“Grilling is increasing in popularity across America,” said Irene Chang Britt, president of Pepperidge Farm, Inc., Norwalk, Conn. “More than 60% of grill owners say that they grill year round, and the buns and roll segment is currently the fastest-growing segment within the bakery category.” Ms. Britt credited strength in Pepperidge’s “core range of breads” to “the growing popularity of sandwich behavior.”

She said consumption of bread in sandwiches over the past year has grown 4.5%, given new energy by what she described as one of the hottest trends in eating — macro snacking.

“Macro snacking in the United States is a $102 billion market growing at about 3%,” Ms. Britt said. “This is being driven by Americans snacking more frequently across all day parts. These eating occasions are increasingly replacing more traditional mealtimes as people look to mini-meals to keep them going during their hectic days.”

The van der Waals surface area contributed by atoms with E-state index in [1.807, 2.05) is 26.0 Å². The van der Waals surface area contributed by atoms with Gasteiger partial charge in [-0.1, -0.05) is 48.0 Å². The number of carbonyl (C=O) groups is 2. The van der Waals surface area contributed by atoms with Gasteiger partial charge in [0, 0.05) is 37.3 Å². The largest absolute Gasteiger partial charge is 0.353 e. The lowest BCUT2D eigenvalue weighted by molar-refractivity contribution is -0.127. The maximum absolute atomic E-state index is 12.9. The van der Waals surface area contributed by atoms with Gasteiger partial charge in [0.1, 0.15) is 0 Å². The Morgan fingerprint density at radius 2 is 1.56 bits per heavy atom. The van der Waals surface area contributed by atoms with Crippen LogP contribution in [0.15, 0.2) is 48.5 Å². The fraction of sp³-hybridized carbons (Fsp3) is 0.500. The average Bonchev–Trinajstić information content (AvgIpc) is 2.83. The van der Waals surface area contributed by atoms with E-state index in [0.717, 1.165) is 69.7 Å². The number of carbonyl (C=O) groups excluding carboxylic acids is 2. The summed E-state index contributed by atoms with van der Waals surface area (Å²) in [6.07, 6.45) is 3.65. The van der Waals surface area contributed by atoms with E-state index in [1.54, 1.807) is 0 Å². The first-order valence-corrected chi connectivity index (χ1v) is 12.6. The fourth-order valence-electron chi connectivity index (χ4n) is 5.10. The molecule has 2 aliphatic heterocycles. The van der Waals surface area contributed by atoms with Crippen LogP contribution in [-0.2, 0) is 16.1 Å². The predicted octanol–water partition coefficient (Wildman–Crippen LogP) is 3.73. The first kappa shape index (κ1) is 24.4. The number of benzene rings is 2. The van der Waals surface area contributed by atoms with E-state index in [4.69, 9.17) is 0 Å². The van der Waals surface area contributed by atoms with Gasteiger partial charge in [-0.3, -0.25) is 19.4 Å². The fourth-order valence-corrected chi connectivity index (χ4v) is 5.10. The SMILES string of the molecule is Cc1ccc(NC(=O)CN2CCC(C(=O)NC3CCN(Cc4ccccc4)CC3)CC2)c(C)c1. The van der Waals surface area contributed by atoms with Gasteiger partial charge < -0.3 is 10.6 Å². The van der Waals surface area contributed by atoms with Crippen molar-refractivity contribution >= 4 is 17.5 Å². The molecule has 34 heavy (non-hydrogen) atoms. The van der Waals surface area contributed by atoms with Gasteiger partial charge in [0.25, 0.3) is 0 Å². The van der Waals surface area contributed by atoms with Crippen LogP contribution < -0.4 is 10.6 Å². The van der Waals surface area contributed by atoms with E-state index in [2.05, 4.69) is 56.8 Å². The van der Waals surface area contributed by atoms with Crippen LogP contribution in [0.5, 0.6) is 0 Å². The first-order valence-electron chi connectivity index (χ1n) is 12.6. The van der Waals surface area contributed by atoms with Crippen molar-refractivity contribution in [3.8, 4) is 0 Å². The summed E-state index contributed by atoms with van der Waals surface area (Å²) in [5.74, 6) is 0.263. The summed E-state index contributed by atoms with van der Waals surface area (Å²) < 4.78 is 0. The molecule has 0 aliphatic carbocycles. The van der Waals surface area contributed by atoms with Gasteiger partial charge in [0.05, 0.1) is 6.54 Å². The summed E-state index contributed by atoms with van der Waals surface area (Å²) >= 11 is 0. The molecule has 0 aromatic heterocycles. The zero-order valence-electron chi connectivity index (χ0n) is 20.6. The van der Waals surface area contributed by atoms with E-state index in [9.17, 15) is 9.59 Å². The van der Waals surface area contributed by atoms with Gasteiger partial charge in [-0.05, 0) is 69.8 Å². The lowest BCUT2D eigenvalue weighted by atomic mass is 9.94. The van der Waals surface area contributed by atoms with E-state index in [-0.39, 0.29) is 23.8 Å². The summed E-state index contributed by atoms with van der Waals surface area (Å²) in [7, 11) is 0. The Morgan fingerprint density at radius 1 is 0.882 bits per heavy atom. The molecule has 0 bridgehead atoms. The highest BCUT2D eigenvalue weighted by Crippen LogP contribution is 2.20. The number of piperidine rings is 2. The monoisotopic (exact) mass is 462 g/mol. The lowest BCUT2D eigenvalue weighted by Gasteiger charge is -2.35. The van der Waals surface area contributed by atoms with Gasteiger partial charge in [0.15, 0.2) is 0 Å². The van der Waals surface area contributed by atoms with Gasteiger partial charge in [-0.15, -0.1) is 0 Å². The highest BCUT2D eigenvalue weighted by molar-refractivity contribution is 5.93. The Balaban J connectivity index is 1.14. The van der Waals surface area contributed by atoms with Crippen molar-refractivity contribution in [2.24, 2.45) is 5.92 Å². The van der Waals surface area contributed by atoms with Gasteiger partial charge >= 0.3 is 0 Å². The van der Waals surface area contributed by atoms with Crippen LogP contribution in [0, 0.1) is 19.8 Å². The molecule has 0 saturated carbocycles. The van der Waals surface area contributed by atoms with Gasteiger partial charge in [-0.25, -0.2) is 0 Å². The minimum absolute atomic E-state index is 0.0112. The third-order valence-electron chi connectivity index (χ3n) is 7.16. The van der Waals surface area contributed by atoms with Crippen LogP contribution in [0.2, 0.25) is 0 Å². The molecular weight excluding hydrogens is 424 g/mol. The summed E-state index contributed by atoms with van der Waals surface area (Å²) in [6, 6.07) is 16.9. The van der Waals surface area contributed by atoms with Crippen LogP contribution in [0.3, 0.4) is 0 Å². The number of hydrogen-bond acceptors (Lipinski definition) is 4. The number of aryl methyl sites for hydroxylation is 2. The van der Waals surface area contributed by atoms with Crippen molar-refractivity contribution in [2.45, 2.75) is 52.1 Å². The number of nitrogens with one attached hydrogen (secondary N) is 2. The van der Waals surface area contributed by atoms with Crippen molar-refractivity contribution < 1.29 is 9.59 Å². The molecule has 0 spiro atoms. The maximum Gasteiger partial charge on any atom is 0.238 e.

She said sandwiches are well suited to consumer preference for “a variety of food to address different needs from nutritious foods that will get them going, sustain energy and control hunger to more indulgent treats.”

“In all cases, people are looking for convenience, flavor and excitement,” Ms. Britt said.

Sandwich bread has been a vehicle for satisfying this demand, she said.

Largest among the many bread industry acquisitions in recent years were the November 2011 acquisition by Grupo Bimbo S.A.B. de C.V. of the North American fresh bakery business of Sara Lee Corp. for $709 million and the July 2013 acquisition by Flowers for $355 million of most of the bread business of Hostess Brands. The Bimbo acquisition, making Bimbo the nation’s largest bakery by a wide margin, included 41 plants (one of which was divested as part of a consent agreement with the Department of Justice) and brands that include Sara Lee, Sunbeam, Colonial, Heiners, Grandma Sycamore´s Home-Maid Bread, Rainbo and Earthgrains. The Flowers acquisition included 20 baking plants and other assets, including well-known brands such as Wonder, Home Pride, Merita and Nature’s Pride. Flowers is the second largest baking company in the United States.